Moulton Paddocks, where trainer Charlie Appleby is based from April to November, is one of Godolphin’s two training establishments in and around Newmarket, England.
The historic yard was the main British base for Godolphin from 1994 until 2004 when the Dubai-based operation purchased Moulton Paddocks after previously leasing it.
An extensive redevelopment project commenced and the horses in training moved to Godolphin Stables.
With the work complete, Moulton Paddocks was used as a pre-training yard.
However, with longstanding trainer Saeed bin Suroor continuing to be based at Godolphin Stables, a new era began at the Moulton Paddocks in the spring of 2010. Charlie Appleby took charge on July 25, 2013.
A host of stars emerged from Moulton Paddocks in the first 10 years that Godolphin had horses in Newmarket. Over 90 Group One races were won during that time and the names of the top-class equine athletes responsible are inscribed on brass plates on the doors of the boxes they occupied.
Pre-eminent among those Godolphin champions that raced out of Moulton Paddocks was the great Dubai Millennium. Saeed bin Suroor’s charge was a formidable racehorse and brushed aside a superb array of opponents when winning four Group One races including the 2000 Dubai World Cup.
The brilliant filly Balanchine started off the impressive Godolphin roll of honour from Moulton Paddocks with victory in the 1994 Epsom Oaks and she followed up by beating the colts in that year’s Irish Derby.
Lammtarra, the unbeaten winner of the Derby, King George VI & Queen Elizabeth Stakes and Prix de l’Arc de Triomphe, was another Moulton Paddocks champion, while Halling, Mark Of Esteem, Swain, Daylami, Fantastic Light, Sakhee and Sulamani also numbered among the finest racehorses of that decade.
Moulton Paddocks has not always been a training establishment, although it’s very name, derived from the Anglo-Saxon ‘Mulan Tun’, alludes to a connection. The original meaning was literally an enclosure where mules are kept.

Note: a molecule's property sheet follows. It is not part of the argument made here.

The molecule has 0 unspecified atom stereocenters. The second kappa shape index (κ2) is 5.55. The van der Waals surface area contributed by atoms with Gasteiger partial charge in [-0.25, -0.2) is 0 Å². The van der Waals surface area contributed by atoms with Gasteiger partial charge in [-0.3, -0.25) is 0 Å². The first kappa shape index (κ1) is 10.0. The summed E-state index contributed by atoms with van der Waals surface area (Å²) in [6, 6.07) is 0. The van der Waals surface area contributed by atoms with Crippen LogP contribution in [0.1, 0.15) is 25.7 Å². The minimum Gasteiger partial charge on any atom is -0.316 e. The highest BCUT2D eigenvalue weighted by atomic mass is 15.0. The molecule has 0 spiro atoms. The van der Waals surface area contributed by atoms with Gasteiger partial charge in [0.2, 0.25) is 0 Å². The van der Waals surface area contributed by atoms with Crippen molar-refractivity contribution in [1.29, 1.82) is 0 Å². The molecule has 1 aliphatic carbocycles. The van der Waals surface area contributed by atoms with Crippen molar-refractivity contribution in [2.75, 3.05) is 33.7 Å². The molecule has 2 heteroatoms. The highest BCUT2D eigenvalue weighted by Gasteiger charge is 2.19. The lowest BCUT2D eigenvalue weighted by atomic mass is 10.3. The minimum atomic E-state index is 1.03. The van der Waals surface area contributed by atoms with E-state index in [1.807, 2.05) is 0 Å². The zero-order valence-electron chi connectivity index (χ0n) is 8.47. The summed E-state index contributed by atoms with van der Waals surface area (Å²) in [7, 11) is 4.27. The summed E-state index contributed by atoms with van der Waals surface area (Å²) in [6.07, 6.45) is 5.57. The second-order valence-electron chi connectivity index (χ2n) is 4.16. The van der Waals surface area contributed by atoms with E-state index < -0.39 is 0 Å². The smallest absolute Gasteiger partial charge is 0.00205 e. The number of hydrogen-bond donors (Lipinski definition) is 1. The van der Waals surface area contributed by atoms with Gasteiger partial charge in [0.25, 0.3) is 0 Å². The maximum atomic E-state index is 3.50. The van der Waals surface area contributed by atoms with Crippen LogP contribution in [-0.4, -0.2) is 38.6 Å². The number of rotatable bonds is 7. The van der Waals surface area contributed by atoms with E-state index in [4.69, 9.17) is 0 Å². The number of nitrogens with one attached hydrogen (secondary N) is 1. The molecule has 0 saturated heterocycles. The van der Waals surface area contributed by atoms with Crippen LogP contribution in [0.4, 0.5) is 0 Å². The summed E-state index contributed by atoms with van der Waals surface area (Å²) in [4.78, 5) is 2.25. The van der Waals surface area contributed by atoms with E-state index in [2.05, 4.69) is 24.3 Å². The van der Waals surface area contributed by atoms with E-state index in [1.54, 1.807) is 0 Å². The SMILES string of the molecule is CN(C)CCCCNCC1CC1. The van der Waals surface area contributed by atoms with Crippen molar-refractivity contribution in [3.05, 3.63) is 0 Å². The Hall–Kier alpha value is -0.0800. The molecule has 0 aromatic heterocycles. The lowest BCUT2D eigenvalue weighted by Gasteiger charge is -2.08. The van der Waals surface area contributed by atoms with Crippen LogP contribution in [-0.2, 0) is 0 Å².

The Moulton Paddocks estate, located just outside Newmarket beside the road to Bury St Edmunds, was developed in the 19th century by Sir Ernest Cassell, the Anglo/German banker and racehorse breeder who numbered King Edward VII, Prime Minister Herbert Asquith and Winston Churchill among his close friends.
Over 100 men were employed full-time for the upkeep of the estate and the King, one of horseracing’s greatest patrons, often stayed at Moulton Paddocks on his visits to Newmarket. The estate was renowned for staging shooting parties.
Moulton Paddocks was also home for a time to one of the greatest racehorses of the 19th century, Ormonde. The unbeaten 1886 Triple Crown hero spent 1889 at the estate’s stud as a stallion.
Following Sir Edward Cassell’s death in 1921, another well-known owner and breeder, Solly Joel, bought Moulton Paddocks and used it as a training establishment. Walter Earl was the trainer and both Eclipse winner Polyphontes and Goodwood Cup hero Glonmen emerged from the yard.
Solly Joel, who died in 1931, in turn willed Moulton Paddocks to his son, Dudley Joel, who ran Moulton Paddocks as a sporting estate.
The high level of maintenance and renewal instituted by Sir Edward Cassell was not continued and Moulton Paddocks started to fall into disrepair.
Dudley Joel’s passing in 1941 saw his brother and sister inherit the estate and the house was requisitioned by the military during World War II, with Eastern Command and 35 Tank setting up their headquarters there.
By 1950, the house had been demolished, but the Moulton Paddocks estate continued its association with horseracing thanks to the inauguration of the first Newmarket point-to-point meeting in 1948. These meetings, staged over jumps, were run by the local hunts and took place on the estate up until 1974.
In 1994, Godolphin identified Moulton Paddocks as the ideal European base, located as it is, away from Newmarket’s main yards and parallel to the famous Limekilns, the best grass gallops owned and managed by Jockey Club Estates which is responsible for the extensive public training grounds in and around Newmarket, the home of horseracing.
Moulton Paddocks is now a state-of-the-art training establishment with swimming pool, spa, private training tracks, turn-out pens/paddocks, veterinary facilities, farrier rooms and laundry amenities. Godolphin also utilises its own fleet of horse boxes.